Teachers, like all other employers and employees, need to ensure the safety of all when at work. What everyone needs are clear guidelines — and when it’s a matter of the health and safety you’re not whingeing.

Mary Walsh,

Cork city


Old school habits alive and kicking

Sir — With reference to the letter ‘On a whinge and a prayer’ in last Sunday’s paper, I must say that I was heartened to see that good, old-fashioned jealousy and teacher-bashing is alive and well in post-lockdown Ireland.

Bridget Kenny,



Book lifts shutters on the 1970 Arms Crisis

Sir — If I were a teacher assessing Eoghan Harris’s review of my book (The Arms Crisis of 1970 — The Plot That Never Was), I would advise the student to pay more attention in class.

His piece is a loosely phrased polemic, while the book he derides is a work of careful scholarship, the product ultimately of years of full-time academic research. Readers need to check its new data for themselves, as Harris, unfortunately, is a poor guide. He misrepresents the February 6 directive. He misrepresents the government’s decision to allocate money as aid to Northern nationalists, given with no strings attached. He misrepresents Haughey’s fateful phone call to Peter Berry. He misrepresents Neil Blaney. His slandering of James Kelly is something I thought we had outgrown. He has no understanding of the courageous Michael Hefferon. And above all, he virtually ignores James Gibbons, the minister for defence.

Although my book has much shocking new data on Lynch, including his serial deceptions, it is actually mainly about Gibbons and his duplicity. If your critic has actually read the damning chapter entitled ‘Gibbons’s Deceits’, he disguises it well. And why does he ignore the arms trials? The book has ground-breaking evidence suggesting these should never have been, while showing that Gibbons was improperly protected from prosecution by Lynch’s attorney-general.

Here are several fundamentals from the book that Harris fails to acknowledge.

On the gun-running project: it was not originated by either Haughey or Blaney; strictly speaking, it was only indirectly an Irish government project. The February 6, 1970 directive did not directly authorise an arms importation, but it stated clearly that the government had an ‘‘agreed’’ policy of providing arms to Northerners. These were not for any ‘‘insane invasion’’, as Harris asserts, but to protect nationalist ‘‘kith and kin’’, in extremis.

Haughey’s fateful phone call to Peter Berry was not the act of a guilty man, since it lacked what lawyers call a mens rea. The idea that Haughey would ring such a senior public servant, whom he knew well, to facilitate a supposedly illegal plot to arm the IRA, is a joke. All of this, and much more, Harris ignores or distorts.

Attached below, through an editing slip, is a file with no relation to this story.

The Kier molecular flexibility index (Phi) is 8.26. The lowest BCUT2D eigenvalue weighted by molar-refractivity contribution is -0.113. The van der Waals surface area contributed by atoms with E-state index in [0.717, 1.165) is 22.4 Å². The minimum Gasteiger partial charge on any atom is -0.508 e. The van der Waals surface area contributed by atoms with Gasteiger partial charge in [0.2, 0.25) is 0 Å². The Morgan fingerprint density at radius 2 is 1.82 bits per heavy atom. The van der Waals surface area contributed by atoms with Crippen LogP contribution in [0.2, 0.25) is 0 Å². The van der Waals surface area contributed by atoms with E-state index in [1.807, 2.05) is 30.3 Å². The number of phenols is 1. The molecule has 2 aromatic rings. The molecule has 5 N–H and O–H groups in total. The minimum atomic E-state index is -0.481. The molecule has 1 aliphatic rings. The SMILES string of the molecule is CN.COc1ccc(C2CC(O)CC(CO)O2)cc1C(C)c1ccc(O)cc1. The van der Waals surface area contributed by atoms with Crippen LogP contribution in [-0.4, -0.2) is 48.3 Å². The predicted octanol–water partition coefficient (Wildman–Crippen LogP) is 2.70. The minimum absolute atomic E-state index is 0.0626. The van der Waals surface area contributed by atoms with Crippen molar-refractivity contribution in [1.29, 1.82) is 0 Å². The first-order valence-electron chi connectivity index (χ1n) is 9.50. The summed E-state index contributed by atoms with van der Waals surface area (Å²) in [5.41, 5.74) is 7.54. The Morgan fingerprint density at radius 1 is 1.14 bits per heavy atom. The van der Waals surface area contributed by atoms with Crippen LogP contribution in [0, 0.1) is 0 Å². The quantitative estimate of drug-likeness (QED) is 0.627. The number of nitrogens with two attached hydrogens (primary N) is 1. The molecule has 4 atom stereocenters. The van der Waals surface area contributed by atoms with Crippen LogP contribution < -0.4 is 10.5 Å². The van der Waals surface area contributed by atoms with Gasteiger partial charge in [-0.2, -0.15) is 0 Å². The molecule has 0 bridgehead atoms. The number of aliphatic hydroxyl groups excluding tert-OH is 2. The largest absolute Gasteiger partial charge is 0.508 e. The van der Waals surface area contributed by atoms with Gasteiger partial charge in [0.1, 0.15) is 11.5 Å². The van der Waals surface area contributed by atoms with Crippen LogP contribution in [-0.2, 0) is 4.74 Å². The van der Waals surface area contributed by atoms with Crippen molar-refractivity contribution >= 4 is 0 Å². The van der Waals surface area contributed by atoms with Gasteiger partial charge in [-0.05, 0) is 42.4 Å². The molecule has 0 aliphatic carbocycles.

For 50 years people have not been told the truth about 1969-70. My book lifts the shutters, which is why it is a bestseller; sadly, Eoghan Harris would prefer the blinds to be locked down and bolted.

Michael Heney,

Author of The Arms Crisis of 1970 — The Plot That Never Was


The game plan for Jack Lynch

Sir — Reading Eoghan Harris’s piece last Sunday was instructive of his interpretation of the complicated events of the 1970 Arms Crisis. It seems obvious that Harris is in the category of those who credit Jack Lynch with steering the State away from a hypothetically disastrous incursion into Northern Ireland.

That narrative is very popular, but the facts are that the trial jury came back, fairly quickly, with a verdict of acquittal, having asked a final question of the judge as to whether Col Hefferon had said that the February 6 directive to the Defence Forces “ordered the provision of arms against the contingency of possibly distributing them to civilians in Northern Ireland”, to which the judge’s answer was “yes”.

There has been much debate of the phrase “for the use of the Defence Forces”, but it seems the jury felt that if there was generic approval at departmental level then the defendants were within their rights to act as they did.

It seems to me that when Cosgrave came to Lynch with the anonymous note on May 5, the latter was forced to portray a renouncement of any scintilla of illegality, but crucially, at the same time, saving the Fianna Fail government. At the time of the ministerial sackings, Lynch would have had the support of (1) his party supporters (2) Cosgrave and Corish (3) the British and, most probably “middle Ireland”.

He prevailed, at a price, and then, in Heney’s words, “Lynch felt obliged to dissimulate, and ultimately he engaged in a cover up of the directive’s full contents”.

It appears Lynch was playing “ground” hurling, a game he was familiar with.

Sean Seartan,

Shanakiel, Cork city

Sunday Independent